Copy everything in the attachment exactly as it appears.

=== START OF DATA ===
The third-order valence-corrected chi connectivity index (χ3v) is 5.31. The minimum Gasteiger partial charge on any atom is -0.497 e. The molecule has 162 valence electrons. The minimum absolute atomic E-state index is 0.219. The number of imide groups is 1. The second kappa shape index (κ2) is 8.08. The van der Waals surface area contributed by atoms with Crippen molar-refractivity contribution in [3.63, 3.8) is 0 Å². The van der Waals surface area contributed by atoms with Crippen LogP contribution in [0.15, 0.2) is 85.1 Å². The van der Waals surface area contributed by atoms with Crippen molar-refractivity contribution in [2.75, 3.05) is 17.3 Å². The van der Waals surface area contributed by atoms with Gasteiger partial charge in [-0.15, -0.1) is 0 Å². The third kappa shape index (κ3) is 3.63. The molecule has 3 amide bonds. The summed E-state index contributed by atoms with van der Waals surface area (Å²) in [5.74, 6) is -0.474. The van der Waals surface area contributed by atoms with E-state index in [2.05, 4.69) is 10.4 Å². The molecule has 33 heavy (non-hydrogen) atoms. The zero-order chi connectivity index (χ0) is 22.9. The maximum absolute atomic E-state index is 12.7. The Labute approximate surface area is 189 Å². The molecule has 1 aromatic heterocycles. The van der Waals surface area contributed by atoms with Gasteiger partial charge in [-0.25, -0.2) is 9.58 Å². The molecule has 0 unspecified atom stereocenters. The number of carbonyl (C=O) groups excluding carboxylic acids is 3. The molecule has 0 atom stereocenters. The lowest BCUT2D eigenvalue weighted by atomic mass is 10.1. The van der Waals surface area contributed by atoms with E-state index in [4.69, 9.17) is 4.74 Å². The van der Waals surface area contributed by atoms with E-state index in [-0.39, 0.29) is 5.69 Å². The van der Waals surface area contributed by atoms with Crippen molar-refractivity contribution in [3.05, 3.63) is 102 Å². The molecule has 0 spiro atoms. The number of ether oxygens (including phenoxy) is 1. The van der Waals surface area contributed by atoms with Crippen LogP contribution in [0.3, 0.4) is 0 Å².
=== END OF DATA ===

The third-order valence-corrected chi connectivity index (χ3v) is 5.31. The minimum Gasteiger partial charge on any atom is -0.497 e. The molecule has 162 valence electrons. The minimum absolute atomic E-state index is 0.219. The number of imide groups is 1. The second kappa shape index (κ2) is 8.08. The van der Waals surface area contributed by atoms with Crippen molar-refractivity contribution in [3.63, 3.8) is 0 Å². The van der Waals surface area contributed by atoms with Crippen LogP contribution in [0.15, 0.2) is 85.1 Å². The van der Waals surface area contributed by atoms with Crippen molar-refractivity contribution in [2.75, 3.05) is 17.3 Å². The van der Waals surface area contributed by atoms with Gasteiger partial charge in [-0.15, -0.1) is 0 Å². The third kappa shape index (κ3) is 3.63. The molecule has 3 amide bonds. The summed E-state index contributed by atoms with van der Waals surface area (Å²) in [5.74, 6) is -0.474. The van der Waals surface area contributed by atoms with E-state index in [2.05, 4.69) is 10.4 Å². The molecule has 33 heavy (non-hydrogen) atoms. The zero-order chi connectivity index (χ0) is 22.9. The maximum absolute atomic E-state index is 12.7. The Labute approximate surface area is 189 Å². The molecule has 1 aromatic heterocycles. The van der Waals surface area contributed by atoms with Gasteiger partial charge in [-0.25, -0.2) is 9.58 Å². The molecule has 0 unspecified atom stereocenters. The number of carbonyl (C=O) groups excluding carboxylic acids is 3. The molecule has 0 atom stereocenters. The lowest BCUT2D eigenvalue weighted by atomic mass is 10.1. The van der Waals surface area contributed by atoms with E-state index in [4.69, 9.17) is 4.74 Å². The van der Waals surface area contributed by atoms with E-state index in [-0.39, 0.29) is 5.69 Å². The van der Waals surface area contributed by atoms with Crippen molar-refractivity contribution in [3.05, 3.63) is 102 Å². The molecule has 0 spiro atoms. The number of ether oxygens (including phenoxy) is 1. The van der Waals surface area contributed by atoms with Crippen LogP contribution in [0.3, 0.4) is 0 Å².